Mango supplies are very tight.
“They’re pretty scarce,” says Jesse Garcia of LA Produce Distributors in Los Angeles, CA. He notes that just less than two weeks ago, Brazil, where the majority of mangoes currently come from, had an issue with a vessel and no fruit arrived that week at all.
At the same time, Mexico is wrapping up its production. It largely finished shipping Keitt mangoes two weeks ago, which further added to the scarcity. “While there were a few spotting issues with Mexican fruit, the last loads I got in from northern Mexico were decent,” adds Garcia.
That means for now, the sole country shipping is Brazil. “That said, Brazil isn’t a huge factor on the West Coast because everything goes into Philadelphia’s port. It costs a lot of money to get them over here and then when it gets over here it’s got some issues,” says Garcia.
LA Produce's Jesse Garcia.
October start for Ecuador
That makes room for Ecuador which will start shipping fruit the first or second week in October. “Brazil will go for a long time, but the problem is that cost. Usually when Ecuador gets rolling, Brazil backs out because they have higher costs and it’s easier for Ecuador to get fruit to us,” says Garcia. Ecuador is a little early this year with its red mangoes and Garcia says as usual, it will have small fruit—size 10s and 12s. “They’ll have some big fruit too. But they usually have a good amount of small fruit that are Tommy Atkins,” says Garcia.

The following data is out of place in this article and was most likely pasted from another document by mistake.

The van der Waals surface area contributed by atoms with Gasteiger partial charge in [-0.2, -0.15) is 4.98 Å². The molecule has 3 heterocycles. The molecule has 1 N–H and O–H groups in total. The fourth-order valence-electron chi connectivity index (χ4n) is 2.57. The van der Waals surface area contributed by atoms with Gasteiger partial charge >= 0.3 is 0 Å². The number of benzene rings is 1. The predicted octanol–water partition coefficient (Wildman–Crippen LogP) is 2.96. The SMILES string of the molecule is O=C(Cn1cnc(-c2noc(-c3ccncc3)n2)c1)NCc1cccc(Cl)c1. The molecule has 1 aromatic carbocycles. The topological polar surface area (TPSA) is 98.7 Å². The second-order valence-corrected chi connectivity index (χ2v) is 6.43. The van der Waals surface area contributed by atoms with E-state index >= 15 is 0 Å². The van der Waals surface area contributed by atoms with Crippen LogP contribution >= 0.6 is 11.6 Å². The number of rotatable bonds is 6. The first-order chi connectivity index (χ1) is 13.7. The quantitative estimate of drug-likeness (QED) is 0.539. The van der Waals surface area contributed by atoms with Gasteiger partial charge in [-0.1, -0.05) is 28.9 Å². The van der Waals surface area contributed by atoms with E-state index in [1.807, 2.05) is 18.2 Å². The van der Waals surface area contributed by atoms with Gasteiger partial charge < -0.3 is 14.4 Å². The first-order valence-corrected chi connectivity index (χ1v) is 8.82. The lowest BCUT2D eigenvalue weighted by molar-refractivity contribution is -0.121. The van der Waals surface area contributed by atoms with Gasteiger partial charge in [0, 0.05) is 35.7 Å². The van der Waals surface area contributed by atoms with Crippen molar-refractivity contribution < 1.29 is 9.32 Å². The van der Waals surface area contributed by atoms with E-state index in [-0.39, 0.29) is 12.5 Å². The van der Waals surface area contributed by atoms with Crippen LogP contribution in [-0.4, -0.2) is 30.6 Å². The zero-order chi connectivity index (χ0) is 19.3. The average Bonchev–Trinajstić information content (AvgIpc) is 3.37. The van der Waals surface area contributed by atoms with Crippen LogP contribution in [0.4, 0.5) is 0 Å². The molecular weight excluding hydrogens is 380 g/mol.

Of course, this is leading to strong demand for the tropical fruit. “Everyone’s asking for it,” says Garcia. “We’ll have good demand October through into December. There’s not so much summer fruit anymore. Chilean fruit starts in late December or into January and for the most part, it’s not as great eating as California’s for example. So there should be decent demand for mangoes.”
This leaves pricing as strong right now. “It’s about $11-12 if anybody has fruit on the west coast. Last year it was about $7,” says Garcia.